One of the French-Algerian absurdist philosopher, Albert Camus's most respectable novels, The Outsider / The Stranger is a short, choppy, intriguing piece of philosophical literature. The novel is centered around Mersault, an uncanny protagonist who kills an Arab man a few days after his mother's funeral. Throughout the novel, we get a taste of his nonchalant attitude towards everything, from falling in love to being executed for murder. To aid this character development, the novel opens with the line:

"My mother died today. Or maybe yesterday, I don't know."

Note that the different translations of the novel phrases this in slightly different ways (this was from the Sandra Smith Penguin Classic edition). Nevertheless, it frames the central character's indifference towards life and death, particularly that of someone dear to him, his mother.

From the many commentaries on The Outsider, a large focus is placed on the absurdity of life, that there is no inherent meaning. Towards the end of the novel, we see our anti-hero face-off against two characters, the judge of his murder case and the priest. Both of these characters attempt to 'convert' him into accepting Christianity, get him to surrender himself to Christ/belief in God, and finally repent. The judge tries first to do this, but fails. Once he realizes that Mersault will never 'change', his attitude towards Mersault changes from hope to pity. The same goes to the priest which tries something similar.

There were two main ideas that I extracted from this:

1. Society's dependency on religion as a form of meaning

"He said that...everyone believed in God, even those that turned away from him. This was his firm belief, and if he ever had cause to doubt it, his life would no longer have any meaning "

This was a quote from Mersault's conversation with the judge. It was almost as if Camus was trying to pose the question: Do we use religion as a form of fiction to give us meaning? Are we relying on a "false reality" to provide meaning to us? Are we that fragile that these stories we tell ourselves of a higher source of power could reduce us to nothing if we broke away from them?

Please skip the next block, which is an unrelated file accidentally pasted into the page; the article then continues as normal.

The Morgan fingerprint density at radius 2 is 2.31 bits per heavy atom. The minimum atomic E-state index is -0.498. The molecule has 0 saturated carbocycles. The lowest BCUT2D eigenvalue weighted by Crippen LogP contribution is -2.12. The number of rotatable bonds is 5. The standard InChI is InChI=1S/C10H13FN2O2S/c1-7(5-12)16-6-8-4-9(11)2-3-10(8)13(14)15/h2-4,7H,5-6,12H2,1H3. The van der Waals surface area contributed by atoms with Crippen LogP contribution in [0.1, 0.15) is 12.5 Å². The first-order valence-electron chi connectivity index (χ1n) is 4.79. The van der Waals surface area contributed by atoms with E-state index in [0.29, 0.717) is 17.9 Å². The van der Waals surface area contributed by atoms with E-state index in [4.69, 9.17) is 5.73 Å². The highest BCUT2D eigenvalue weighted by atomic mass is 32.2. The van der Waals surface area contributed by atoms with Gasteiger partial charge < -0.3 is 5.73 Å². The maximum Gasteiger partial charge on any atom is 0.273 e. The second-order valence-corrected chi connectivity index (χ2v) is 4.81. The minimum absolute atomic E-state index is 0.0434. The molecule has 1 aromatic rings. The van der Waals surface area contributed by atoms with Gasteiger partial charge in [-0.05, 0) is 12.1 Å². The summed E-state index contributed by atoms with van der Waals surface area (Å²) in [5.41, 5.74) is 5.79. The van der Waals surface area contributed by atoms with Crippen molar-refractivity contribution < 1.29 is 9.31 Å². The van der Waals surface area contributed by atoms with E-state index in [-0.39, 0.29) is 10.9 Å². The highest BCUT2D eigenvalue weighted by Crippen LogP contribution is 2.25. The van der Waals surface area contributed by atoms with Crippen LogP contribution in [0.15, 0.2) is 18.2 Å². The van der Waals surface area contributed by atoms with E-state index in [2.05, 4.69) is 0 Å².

Undoubtedly, religion can provide solace, community, ideals, and virtues to many. It is something humanity can have faith in to soothe their minds from the randomness of reality. But is philosophical suicide and blind following the best approach? We may end up like the judge, who holds a prominent position in society, but is fragile when it comes to his beliefs. It was highly ironic that Camus used the judge as the first spokesperson for religion in the novel. The judge and the judicial/legal systems as a whole is society's representation of logic and reason. We argue in courts to superimpose one form of logic over another another, one reason over another. Yet, the judge, who is supposedly the keeper of this logic, is shown to also be susceptible to the fictions of religion, indicating a sense of frailty even within people commanding institutionalized power and authority.

2. The consequences of not accepting the dogmas and doctrines set by the authority/majority

I can take this even further by moving away from religion and discussing the flaws of institutionalization of anything. Extrapolated to our current times, we have seen that during the coronavirus pandemic that has swept the world, the institutions in power are also faced with maladies. Individuals at the top, that we provide so much power to and whom determine how we should live our lives, get it wrong too! In fact, the beauty of the absurdity of life is that we can challenge institutionalized meaning i.e. getting a good education, working for a large company, getting a good salary. All of this is framed as being obedient and not truly appreciating that if life has no meaning, then all of these notions of institutionalization are anything but brittle. Perhaps it is a way of informing us of our power in customizing life the way we want it instead of kowtowing to authority?

The issue with this stance that Camus brings forth is that it may not be implementable in reality. I turn to the stock market to make my point. In the stock market, the true value of a company may be $50 but due to either positive or negative hype surrounding the company, it swings far away from $50. The market, through their irrational exuberance, are not able to reach the hypothetical true value of the company. This suggests that the market is always right, even when they are 'wrong', for they decide the stock price for the company. In the same way, although we should continue to challenge the institutions in place, because they for the most part are well-accepted, our quality of life is dependent on them. In Mersault's case, partly due to him denouncing institutionalized religion and not surrendering to it, he was not able to appeal to a leaner sentence than if he agreed with the judge and the priest. He is set to be executed, society's way of filtering out the unwanted, anyone who is not accepting of the majority doctrines at the time.

The question remains that given this, what side should we lean towards? How do we maintain an open-mind if society is hell-bent on pushing us towards a certain way of thinking? What is interesting here is the notion of rebellion which occurs when there is significant imbalance and power held in groups against the authority (this can be saved for another time).